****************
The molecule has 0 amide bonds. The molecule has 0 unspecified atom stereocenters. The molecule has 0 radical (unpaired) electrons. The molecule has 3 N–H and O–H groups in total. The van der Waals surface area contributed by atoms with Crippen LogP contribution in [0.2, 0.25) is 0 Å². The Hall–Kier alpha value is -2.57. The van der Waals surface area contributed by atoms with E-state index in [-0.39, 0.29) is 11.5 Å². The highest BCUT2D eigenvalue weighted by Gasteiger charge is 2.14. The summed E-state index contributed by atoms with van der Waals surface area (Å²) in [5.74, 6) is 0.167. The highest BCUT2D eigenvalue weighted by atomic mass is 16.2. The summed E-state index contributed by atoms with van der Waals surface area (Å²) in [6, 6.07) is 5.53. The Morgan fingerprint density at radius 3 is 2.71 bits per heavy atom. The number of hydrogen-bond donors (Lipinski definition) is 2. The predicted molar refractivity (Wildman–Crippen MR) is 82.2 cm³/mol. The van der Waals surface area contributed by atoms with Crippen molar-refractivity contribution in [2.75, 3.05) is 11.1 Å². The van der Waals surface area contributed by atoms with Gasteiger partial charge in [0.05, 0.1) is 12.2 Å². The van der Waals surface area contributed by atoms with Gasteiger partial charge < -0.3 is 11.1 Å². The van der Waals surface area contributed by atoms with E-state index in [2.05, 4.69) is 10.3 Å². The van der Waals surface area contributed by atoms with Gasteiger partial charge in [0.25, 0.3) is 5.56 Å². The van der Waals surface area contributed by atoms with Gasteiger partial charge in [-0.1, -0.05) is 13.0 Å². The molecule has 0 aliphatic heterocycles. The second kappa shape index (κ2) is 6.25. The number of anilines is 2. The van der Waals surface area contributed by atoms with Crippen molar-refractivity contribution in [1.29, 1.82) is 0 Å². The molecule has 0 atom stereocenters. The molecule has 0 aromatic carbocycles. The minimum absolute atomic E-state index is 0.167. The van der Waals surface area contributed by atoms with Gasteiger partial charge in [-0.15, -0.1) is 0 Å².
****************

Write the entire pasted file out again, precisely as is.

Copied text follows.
The molecule has 0 amide bonds. The molecule has 0 unspecified atom stereocenters. The molecule has 0 radical (unpaired) electrons. The molecule has 3 N–H and O–H groups in total. The van der Waals surface area contributed by atoms with Crippen LogP contribution in [0.2, 0.25) is 0 Å². The Hall–Kier alpha value is -2.57. The van der Waals surface area contributed by atoms with E-state index in [-0.39, 0.29) is 11.5 Å². The highest BCUT2D eigenvalue weighted by Gasteiger charge is 2.14. The summed E-state index contributed by atoms with van der Waals surface area (Å²) in [5.74, 6) is 0.167. The highest BCUT2D eigenvalue weighted by atomic mass is 16.2. The summed E-state index contributed by atoms with van der Waals surface area (Å²) in [6, 6.07) is 5.53. The Morgan fingerprint density at radius 3 is 2.71 bits per heavy atom. The number of hydrogen-bond donors (Lipinski definition) is 2. The predicted molar refractivity (Wildman–Crippen MR) is 82.2 cm³/mol. The van der Waals surface area contributed by atoms with Crippen molar-refractivity contribution in [2.75, 3.05) is 11.1 Å². The van der Waals surface area contributed by atoms with Gasteiger partial charge in [0.05, 0.1) is 12.2 Å². The van der Waals surface area contributed by atoms with Gasteiger partial charge < -0.3 is 11.1 Å². The van der Waals surface area contributed by atoms with E-state index in [2.05, 4.69) is 10.3 Å². The van der Waals surface area contributed by atoms with Gasteiger partial charge in [0.25, 0.3) is 5.56 Å². The van der Waals surface area contributed by atoms with Gasteiger partial charge in [-0.1, -0.05) is 13.0 Å². The molecule has 0 aliphatic heterocycles. The second kappa shape index (κ2) is 6.25. The number of anilines is 2. The van der Waals surface area contributed by atoms with Crippen molar-refractivity contribution in [1.29, 1.82) is 0 Å². The molecule has 0 atom stereocenters. The molecule has 0 aromatic carbocycles. The minimum absolute atomic E-state index is 0.167. The van der Waals surface area contributed by atoms with Gasteiger partial charge in [-0.15, -0.1) is 0 Å².